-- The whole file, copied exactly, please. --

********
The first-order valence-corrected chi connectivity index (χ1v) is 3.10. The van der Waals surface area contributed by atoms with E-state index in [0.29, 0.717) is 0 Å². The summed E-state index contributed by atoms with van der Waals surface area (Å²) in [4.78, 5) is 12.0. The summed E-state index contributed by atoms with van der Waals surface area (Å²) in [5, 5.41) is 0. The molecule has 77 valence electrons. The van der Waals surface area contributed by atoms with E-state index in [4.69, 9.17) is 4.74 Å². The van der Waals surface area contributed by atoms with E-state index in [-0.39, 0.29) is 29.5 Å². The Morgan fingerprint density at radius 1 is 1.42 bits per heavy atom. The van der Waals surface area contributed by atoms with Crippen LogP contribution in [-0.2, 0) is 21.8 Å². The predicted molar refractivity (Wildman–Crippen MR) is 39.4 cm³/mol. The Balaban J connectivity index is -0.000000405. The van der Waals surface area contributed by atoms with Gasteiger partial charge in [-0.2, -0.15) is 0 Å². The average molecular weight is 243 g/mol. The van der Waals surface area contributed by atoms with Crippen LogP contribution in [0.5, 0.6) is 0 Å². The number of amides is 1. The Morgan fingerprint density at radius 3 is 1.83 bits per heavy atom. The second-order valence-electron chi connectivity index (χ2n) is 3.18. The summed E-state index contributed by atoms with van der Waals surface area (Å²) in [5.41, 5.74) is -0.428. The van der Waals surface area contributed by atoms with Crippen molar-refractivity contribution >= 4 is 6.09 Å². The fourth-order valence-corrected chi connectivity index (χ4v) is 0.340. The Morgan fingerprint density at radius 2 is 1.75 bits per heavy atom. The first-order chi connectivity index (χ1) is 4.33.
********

The first-order valence-corrected chi connectivity index (χ1v) is 3.10. The van der Waals surface area contributed by atoms with E-state index in [0.29, 0.717) is 0 Å². The summed E-state index contributed by atoms with van der Waals surface area (Å²) in [4.78, 5) is 12.0. The summed E-state index contributed by atoms with van der Waals surface area (Å²) in [5, 5.41) is 0. The molecule has 77 valence electrons. The van der Waals surface area contributed by atoms with E-state index in [4.69, 9.17) is 4.74 Å². The van der Waals surface area contributed by atoms with E-state index in [-0.39, 0.29) is 29.5 Å². The Morgan fingerprint density at radius 1 is 1.42 bits per heavy atom. The van der Waals surface area contributed by atoms with Crippen LogP contribution in [-0.2, 0) is 21.8 Å². The predicted molar refractivity (Wildman–Crippen MR) is 39.4 cm³/mol. The Balaban J connectivity index is -0.000000405. The van der Waals surface area contributed by atoms with Gasteiger partial charge in [-0.2, -0.15) is 0 Å². The average molecular weight is 243 g/mol. The van der Waals surface area contributed by atoms with Crippen LogP contribution in [0.5, 0.6) is 0 Å². The number of amides is 1. The Morgan fingerprint density at radius 3 is 1.83 bits per heavy atom. The second-order valence-electron chi connectivity index (χ2n) is 3.18. The summed E-state index contributed by atoms with van der Waals surface area (Å²) in [5.41, 5.74) is -0.428. The van der Waals surface area contributed by atoms with Crippen molar-refractivity contribution >= 4 is 6.09 Å². The fourth-order valence-corrected chi connectivity index (χ4v) is 0.340. The Morgan fingerprint density at radius 2 is 1.75 bits per heavy atom. The first-order chi connectivity index (χ1) is 4.33.